Dr Beeching’s Unicorns

Glen Ogle. Most of the time a place on the way to somewhere else, somewhere more exciting. Yet, for me also a special, magical place where years ago my inner eye first really glimpsed the beauty of this land.

We just got our first car, a decade old Astra Belmont, and were on a first road trip out of the Central Belt. Up to Loch Ness and Skye, if I recall correctly—truth be said, I no longer recall much of it, a vague memory of the Nessie exhibition, and a boat trip on the loch, zero memories of Skye. But I do remember Glen Ogle. The way it opened up in front of my eyes for the first time as we drove up from Lochearnhead. It cast a spell over me, one that has lasted throughout the years. Looking back, I think this was the moment this land became My Scotland.

We returned to explore the old railway line. Back then there was no path to speak off, the old embankment shrouded in trees. Nature doing its best to erase man’s intrusion. Years later I watched with dismay as so many of those trees were cleared during Route 7 construction—a valuable project for sure, but such chainsaw enthusiasm.

But before that it was like being transported into another, wild, mythical world, half expecting a ghost train to appear at any moment from around the corner underneath the dark canopy.

It didn’t. Instead we run into a giant locked up gate worthy of Alcatraz. A gate clearly meant to keep people, not animals, out. (Not such an uncommon sight in the days before the Land Reform Act; the ‘good old days’ weren’t really.) Undeterred, we climbed over for a wee bit more exploring, till an industrial size manure heap finally stopped us.

‘That would be one of Dr Beeching’s, then’, said my mother-in-law as we discussed our trip over the dinner table.

Dr Beeching, 1913 - 1985. An overpaid political appointee to the chair of the British Railways Board. His lasting legacy the decimation of UK’s railway infrastructure. All in all some 6000 miles of railway track, over a third of the UK total, decommissioned.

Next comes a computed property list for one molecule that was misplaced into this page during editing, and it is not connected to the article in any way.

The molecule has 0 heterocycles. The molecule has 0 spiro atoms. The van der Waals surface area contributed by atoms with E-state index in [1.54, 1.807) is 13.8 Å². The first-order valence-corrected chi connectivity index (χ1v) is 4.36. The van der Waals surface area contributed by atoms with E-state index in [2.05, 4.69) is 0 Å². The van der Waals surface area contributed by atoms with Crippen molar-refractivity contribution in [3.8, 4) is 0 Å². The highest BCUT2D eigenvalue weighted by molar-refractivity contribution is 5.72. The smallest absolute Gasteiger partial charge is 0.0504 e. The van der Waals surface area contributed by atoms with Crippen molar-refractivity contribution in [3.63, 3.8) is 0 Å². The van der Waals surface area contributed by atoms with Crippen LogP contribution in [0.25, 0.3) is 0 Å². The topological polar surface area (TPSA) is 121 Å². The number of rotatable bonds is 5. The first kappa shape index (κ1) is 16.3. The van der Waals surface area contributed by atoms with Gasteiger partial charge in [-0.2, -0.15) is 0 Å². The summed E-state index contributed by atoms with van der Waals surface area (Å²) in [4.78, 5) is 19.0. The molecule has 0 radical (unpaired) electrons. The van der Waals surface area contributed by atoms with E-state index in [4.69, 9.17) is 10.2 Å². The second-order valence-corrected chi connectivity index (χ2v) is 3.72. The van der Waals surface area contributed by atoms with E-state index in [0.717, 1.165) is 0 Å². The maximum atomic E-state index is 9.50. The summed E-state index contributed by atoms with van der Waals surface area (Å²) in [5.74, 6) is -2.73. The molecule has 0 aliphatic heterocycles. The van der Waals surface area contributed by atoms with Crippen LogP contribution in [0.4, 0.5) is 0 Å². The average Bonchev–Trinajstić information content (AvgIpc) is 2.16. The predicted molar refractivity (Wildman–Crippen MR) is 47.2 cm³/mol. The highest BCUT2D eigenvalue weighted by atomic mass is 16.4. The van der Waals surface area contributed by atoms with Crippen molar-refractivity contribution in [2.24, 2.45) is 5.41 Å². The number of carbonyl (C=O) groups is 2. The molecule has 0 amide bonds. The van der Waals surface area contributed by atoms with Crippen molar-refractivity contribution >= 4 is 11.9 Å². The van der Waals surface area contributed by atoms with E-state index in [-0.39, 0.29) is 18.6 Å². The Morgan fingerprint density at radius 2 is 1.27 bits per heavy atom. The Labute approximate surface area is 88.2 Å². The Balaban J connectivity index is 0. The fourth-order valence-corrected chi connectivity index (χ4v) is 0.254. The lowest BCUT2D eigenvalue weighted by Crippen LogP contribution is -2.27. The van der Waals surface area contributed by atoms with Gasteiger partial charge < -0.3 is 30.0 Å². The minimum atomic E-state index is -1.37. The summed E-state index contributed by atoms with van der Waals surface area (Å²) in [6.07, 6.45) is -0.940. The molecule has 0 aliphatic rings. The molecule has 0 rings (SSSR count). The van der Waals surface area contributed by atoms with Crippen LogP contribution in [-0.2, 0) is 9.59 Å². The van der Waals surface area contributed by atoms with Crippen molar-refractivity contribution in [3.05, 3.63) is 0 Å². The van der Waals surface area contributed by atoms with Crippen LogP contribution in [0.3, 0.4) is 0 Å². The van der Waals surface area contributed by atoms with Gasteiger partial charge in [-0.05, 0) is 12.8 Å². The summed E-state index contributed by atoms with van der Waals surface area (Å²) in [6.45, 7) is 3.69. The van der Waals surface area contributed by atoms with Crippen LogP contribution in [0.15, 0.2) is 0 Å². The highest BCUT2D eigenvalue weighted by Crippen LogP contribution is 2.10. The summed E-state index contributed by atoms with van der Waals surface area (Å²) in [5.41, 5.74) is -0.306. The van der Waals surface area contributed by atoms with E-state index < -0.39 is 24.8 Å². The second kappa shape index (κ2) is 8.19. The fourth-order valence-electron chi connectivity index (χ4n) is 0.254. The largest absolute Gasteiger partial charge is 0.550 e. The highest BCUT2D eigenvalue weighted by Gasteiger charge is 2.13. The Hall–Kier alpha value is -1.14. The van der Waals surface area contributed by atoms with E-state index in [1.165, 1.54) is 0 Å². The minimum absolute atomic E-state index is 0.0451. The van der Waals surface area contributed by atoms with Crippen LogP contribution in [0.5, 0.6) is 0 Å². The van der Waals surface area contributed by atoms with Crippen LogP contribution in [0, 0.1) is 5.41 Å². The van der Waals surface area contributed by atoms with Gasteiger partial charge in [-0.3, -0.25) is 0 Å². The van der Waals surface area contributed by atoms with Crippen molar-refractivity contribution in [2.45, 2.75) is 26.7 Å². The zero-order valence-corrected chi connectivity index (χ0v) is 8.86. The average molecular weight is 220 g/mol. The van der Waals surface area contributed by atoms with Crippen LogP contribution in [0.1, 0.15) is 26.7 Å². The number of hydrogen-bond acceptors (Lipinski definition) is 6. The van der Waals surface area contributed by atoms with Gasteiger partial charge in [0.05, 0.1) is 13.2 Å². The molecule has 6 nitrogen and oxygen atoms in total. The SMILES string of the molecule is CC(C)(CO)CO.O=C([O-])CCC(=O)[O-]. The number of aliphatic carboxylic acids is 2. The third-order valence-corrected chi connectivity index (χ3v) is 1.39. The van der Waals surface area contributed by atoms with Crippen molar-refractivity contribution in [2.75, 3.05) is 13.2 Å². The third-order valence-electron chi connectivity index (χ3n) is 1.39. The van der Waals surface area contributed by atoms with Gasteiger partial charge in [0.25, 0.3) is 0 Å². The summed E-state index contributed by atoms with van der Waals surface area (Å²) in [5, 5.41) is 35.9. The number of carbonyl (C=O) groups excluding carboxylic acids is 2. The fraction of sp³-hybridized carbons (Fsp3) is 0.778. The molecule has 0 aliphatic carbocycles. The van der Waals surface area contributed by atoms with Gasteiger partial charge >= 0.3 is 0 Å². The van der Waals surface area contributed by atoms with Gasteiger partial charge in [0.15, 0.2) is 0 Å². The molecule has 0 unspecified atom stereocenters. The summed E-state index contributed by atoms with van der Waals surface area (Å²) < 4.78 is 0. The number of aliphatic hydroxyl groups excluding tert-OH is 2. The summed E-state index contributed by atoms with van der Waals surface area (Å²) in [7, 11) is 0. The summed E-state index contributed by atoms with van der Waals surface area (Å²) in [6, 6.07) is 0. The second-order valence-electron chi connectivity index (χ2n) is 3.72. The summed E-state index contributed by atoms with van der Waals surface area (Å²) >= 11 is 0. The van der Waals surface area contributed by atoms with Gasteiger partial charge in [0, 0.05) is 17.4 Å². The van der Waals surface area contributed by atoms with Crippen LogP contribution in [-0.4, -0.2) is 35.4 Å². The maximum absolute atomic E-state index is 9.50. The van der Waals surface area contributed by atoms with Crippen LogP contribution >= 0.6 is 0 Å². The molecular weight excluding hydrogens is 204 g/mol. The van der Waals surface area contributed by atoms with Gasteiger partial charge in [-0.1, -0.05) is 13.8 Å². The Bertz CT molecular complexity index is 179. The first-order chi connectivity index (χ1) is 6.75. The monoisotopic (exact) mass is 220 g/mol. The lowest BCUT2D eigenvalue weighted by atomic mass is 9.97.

The construction of the Callander to Oban railway involved 13,000 workers and took fifteen years; undone by a stroke of a pen. A story repeated over and over across the land. Political expediency masquerading as fiscal prudence. Lack of long term strategic vision, the consequences of which are felt astutely more than half a century later, and will be much longer, perhaps for ever.

Today Linda’s doing her recce for the Glen Ogle race, and I am out for a wander with a camera on the other side of the glen. A blustery autumnal day. The colours are beautiful, the showers frequent, the wind gusts strong enough to knock my tripod over and send my bag of lenses rolling down the steep hill. I spend most of my time ‘waiting for the light’, left to my thoughts.

Another heavy patch of rain has painted a bright rainbow across the top of the glen. Below its arch a steady stream of relentless traffic slowly making its way up the road, the frustration of the drivers almost palpable in the air. Dr Beeching’s unicorns.

My Glen Ogle. A place of internal inter-generational conflict. There on the other side, standing on the old viaduct, the younger me protesting the tree felling, the loss of (perceived) wildness. On this side the present me, wishing the working railway was back. Not a change of values as such, merely of perspective.

Later today when I develop the film I will find out that nothing worthwhile came out of the pictures. But it never is about the pictures.